Be quiet and play

09-DSC_0086 - 2015-02-14 at 19-08-52Ok. So I’ve said this before, but silence in role play is really an overlooked tool. I think there’s kind of a dogme about it (at least in the Fastaval and chamberlarp scene I’m part of). We think that to role play is to talk. Or that if it’s quiet during play, we’re doing it wrong. If we can’t think of anything to say, then we are failing the role play.

And it’s understandable, roleplay is a verbal medium, especially in the tabletop and champerlarp tradition, where there’s no costumes or scenography to show that we are in a special situation. In those cases, we only have our words to show, that we are in fact role playing, and not just randomly standing around in a room. (Side note, is that why nonverbal is so popular in black box games?).

But some of the strongest scenes I’ve experienced have been in complete silence. And I have had strong scenes ruined, because people felt like they had to talk, and that ruined the moment. I think there’s a few reasons for this:

No script
In a movie they can always find the right emotional thing to say in a very strong scene. But role play has no script, (that’s why we love it). But it also means that we often have to rely on what ever comes to mind, and that is often the cliches. And that is okay in most play, but if someone blurts out some overused cliche in a very emotionally strong scene, because they feel like they had to say something, that can really kill the moment. I have tried to have scenes, where most was quiet, but one person just couldn’t shut up, and I in my mind was just going “shut up, shut up, focus on the moment” (but of course you can’t say that ingame).

Beyond words
That is a cliche in itself, but in this case it’s true. It’s kinda linked to the above. In the very strong scenes we are beyond words, so it becomes very hard to think up anything relevant to say. Just like it is in real life. And it turns out, that the scene is just more powerful if everyone shuts up, and focuses on the mood and says nothing, you will be surprised at what that can do.

So why is silence so strong? I see a few reasons:

It reinforces strong scenes
Just think of the first ten minutes of the Pixar movie Up, so few words spoken, especially towards the end of that bit. Would it have been better with words? I don’t think so.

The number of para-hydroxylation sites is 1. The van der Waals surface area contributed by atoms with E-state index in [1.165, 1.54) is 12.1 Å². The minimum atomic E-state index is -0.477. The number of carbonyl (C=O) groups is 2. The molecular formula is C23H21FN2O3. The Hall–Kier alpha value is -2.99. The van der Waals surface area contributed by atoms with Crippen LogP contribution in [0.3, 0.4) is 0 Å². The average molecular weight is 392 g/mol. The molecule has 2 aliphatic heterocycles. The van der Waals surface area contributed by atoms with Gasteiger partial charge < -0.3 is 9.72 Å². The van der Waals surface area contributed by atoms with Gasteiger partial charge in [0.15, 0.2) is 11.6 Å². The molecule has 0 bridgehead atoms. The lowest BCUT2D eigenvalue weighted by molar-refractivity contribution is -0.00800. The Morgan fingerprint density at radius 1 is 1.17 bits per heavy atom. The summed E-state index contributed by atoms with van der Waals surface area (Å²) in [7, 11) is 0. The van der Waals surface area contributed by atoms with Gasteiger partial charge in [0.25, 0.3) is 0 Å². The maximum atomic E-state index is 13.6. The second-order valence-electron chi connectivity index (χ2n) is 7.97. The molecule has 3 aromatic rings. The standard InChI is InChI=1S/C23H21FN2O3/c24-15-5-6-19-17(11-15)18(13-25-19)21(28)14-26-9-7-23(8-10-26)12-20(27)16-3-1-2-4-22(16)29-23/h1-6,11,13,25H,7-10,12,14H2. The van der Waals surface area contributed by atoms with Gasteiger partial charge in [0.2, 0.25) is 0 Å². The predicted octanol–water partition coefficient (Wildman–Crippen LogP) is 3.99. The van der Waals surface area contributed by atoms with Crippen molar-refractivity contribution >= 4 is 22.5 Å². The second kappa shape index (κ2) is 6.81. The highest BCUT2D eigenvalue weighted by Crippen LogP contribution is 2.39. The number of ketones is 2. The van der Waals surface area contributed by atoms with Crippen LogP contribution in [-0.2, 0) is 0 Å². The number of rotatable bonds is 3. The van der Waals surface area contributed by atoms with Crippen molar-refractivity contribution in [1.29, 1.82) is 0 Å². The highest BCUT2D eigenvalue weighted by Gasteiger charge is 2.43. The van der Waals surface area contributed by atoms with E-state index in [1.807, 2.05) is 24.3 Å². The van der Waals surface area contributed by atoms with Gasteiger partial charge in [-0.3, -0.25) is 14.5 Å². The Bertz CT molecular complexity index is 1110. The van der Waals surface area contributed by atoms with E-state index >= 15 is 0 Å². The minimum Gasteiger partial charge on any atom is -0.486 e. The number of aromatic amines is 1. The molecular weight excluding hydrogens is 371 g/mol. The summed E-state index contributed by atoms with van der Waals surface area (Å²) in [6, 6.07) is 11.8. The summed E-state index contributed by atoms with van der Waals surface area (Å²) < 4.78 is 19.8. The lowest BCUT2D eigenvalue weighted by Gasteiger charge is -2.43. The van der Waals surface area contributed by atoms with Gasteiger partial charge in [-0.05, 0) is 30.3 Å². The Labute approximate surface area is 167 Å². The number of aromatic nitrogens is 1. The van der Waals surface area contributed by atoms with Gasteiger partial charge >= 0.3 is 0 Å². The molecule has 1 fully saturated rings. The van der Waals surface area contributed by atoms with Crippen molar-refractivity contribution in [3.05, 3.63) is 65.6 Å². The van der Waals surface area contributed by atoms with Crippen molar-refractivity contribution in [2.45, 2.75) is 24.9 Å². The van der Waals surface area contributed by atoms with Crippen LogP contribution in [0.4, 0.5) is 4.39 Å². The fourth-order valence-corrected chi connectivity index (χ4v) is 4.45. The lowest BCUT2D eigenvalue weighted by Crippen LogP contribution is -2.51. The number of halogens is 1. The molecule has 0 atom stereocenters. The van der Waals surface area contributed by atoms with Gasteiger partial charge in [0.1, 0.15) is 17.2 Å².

It focuses attention
When you are accepting the silence and not trying to come up with something to say, you become much more focused on those around you, yourself, your body and your emotions.

It encourages other forms of communication
You will be surprised at what you can communicate with, when you no longer have words. There’s body language, eye contact (or lack of), touch and so on. You don’t know what you can do with that until you try.

It’s intense
We very rarely experience silence. The absence of words is powerful. I can’t explain why, but as I said some of my best moments in roleplay have been beyond words.

But how do we do it? Well here’s a few tips:

Make it permissible
Players need permission to do it. As I said before, we think, that we are doing it wrong, if no one is saying anything during roleplay. So if a game or scene can benefit from it, encourage players to speak less or be quite. As a GM that is a permission you can give.

Make it a rule
Try to challenge your players. The instruction: in this scene you can not talk, is scary, but always yields strong results.

It’s not miming
This is an important instruction to give. You should NOT start miming, just because a scenes is without words. We are not playing someone who is mute, we are playing a scene, where the characters choose not to speak for different reasons. Often because they can’t find the words. It a small distinction, but important.

Here’s a few examples, of how I have used silence in games:

Things that happen to other people
When I played “Things that happen to other people” (read my posts about it here: part one and part two), at one point my character had killed an old man, and I (and my character) was beyond words. I couldn’t think of anything to say, and we had to do an inner monologue. I could have said all the cliches: “why did I do that?” “what’s wrong with me?” “I hate myself!” and so on, but they all sounded so hollow to me. So in the end I decided that the stronger thing to do, was to say nothing, to underline the stunned shock my character was in. And it worked beautifully. It showed that the character was in shock, his mind was literally blank.